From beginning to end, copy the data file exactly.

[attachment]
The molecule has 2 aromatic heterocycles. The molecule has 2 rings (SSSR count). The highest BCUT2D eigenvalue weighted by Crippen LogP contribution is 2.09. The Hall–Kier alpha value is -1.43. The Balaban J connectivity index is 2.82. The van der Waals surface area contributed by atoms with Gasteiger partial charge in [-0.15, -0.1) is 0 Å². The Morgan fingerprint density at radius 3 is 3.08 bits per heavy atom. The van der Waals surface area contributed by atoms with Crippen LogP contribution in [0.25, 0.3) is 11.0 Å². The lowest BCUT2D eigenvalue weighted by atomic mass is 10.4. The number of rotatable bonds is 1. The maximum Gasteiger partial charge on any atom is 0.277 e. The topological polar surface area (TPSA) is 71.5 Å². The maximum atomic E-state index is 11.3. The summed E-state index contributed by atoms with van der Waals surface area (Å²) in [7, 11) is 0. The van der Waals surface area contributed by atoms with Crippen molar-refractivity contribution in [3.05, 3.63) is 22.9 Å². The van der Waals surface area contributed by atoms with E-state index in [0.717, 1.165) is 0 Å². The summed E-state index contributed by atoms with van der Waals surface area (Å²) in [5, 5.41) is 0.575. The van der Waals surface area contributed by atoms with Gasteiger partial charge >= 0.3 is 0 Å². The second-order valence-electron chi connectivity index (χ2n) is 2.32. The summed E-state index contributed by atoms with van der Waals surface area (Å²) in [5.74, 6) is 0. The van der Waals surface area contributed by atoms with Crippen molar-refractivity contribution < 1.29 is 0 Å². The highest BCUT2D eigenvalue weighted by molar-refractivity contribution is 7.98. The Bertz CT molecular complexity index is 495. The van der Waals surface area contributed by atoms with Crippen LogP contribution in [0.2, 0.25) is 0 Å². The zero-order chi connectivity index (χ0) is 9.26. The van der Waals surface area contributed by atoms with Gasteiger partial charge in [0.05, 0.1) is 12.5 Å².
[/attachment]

The molecule has 2 aromatic heterocycles. The molecule has 2 rings (SSSR count). The highest BCUT2D eigenvalue weighted by Crippen LogP contribution is 2.09. The Hall–Kier alpha value is -1.43. The Balaban J connectivity index is 2.82. The van der Waals surface area contributed by atoms with Gasteiger partial charge in [-0.15, -0.1) is 0 Å². The Morgan fingerprint density at radius 3 is 3.08 bits per heavy atom. The van der Waals surface area contributed by atoms with Crippen LogP contribution in [0.25, 0.3) is 11.0 Å². The lowest BCUT2D eigenvalue weighted by atomic mass is 10.4. The number of rotatable bonds is 1. The maximum Gasteiger partial charge on any atom is 0.277 e. The topological polar surface area (TPSA) is 71.5 Å². The maximum atomic E-state index is 11.3. The summed E-state index contributed by atoms with van der Waals surface area (Å²) in [7, 11) is 0. The van der Waals surface area contributed by atoms with Crippen molar-refractivity contribution in [3.05, 3.63) is 22.9 Å². The van der Waals surface area contributed by atoms with E-state index in [0.717, 1.165) is 0 Å². The summed E-state index contributed by atoms with van der Waals surface area (Å²) in [5, 5.41) is 0.575. The van der Waals surface area contributed by atoms with Gasteiger partial charge >= 0.3 is 0 Å². The second-order valence-electron chi connectivity index (χ2n) is 2.32. The summed E-state index contributed by atoms with van der Waals surface area (Å²) in [5.74, 6) is 0. The van der Waals surface area contributed by atoms with Crippen molar-refractivity contribution < 1.29 is 0 Å². The highest BCUT2D eigenvalue weighted by molar-refractivity contribution is 7.98. The Bertz CT molecular complexity index is 495. The van der Waals surface area contributed by atoms with Crippen LogP contribution in [0.2, 0.25) is 0 Å². The zero-order chi connectivity index (χ0) is 9.26. The van der Waals surface area contributed by atoms with Gasteiger partial charge in [0.05, 0.1) is 12.5 Å².